[lug] keeping up with attacks

Stephen Kraus ub3ratl4sf00 at gmail.com
Sat May 4 10:15:10 MDT 2019

Why is your SSH public facing anyways? OpenVPN is free, set it up and deny
any SSH from external IPs. Best practice is to always use VPN or a Jump Box
to access SSH.

On Sat, May 4, 2019, 11:52 AM Rob Nagler <nagler at bivio.biz> wrote:

> My $.02 is that fail2ban and blocking specific IPs is more expensive than
> letting sshd handle them. Spend your energy on reducing the general risk
> profile of your network and services.
> There are thousands of ssh attempts a day against our servers to login as
> root. And, we have only a couple of public ssh servers. The non-public only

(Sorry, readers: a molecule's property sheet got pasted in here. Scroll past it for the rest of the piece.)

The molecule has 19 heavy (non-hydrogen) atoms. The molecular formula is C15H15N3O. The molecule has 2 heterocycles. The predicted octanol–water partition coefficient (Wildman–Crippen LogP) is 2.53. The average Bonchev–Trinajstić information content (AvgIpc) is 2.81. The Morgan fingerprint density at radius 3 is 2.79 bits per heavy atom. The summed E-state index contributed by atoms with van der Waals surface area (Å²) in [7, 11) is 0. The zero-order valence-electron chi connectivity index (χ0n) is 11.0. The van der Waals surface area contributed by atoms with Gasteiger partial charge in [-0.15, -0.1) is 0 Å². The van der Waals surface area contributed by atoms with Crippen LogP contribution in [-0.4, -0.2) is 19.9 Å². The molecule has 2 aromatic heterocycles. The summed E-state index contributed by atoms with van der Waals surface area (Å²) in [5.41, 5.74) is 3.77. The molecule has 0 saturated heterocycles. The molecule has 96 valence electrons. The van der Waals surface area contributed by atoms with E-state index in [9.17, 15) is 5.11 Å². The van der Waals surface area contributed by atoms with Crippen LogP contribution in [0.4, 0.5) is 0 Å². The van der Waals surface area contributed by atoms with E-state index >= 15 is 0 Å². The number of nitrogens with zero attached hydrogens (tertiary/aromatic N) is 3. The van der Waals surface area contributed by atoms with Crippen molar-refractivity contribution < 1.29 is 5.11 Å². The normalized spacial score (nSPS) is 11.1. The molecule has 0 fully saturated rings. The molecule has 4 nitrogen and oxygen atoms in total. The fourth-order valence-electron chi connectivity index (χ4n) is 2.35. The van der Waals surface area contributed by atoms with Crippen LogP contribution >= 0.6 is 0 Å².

> let through a handful of trusted IPs via iptables.
> The public servers don't notice the attacks, because it's so fast for sshd
> to reject them. fail2ban increases the server (and my mental) load without
> a decrease in risk. There are millions of bots out there. If sshd has a
> zero-day, we are  trouble, but so would AWS, GCP, Citibank, Amex, etc.
> They'll be the first to be breached, not our servers. My experience is that
> those patches come along pretty quickly. Much faster than the botnets can
> be reprogrammed to attack the millions of IPs that are running sshd.
> Rob
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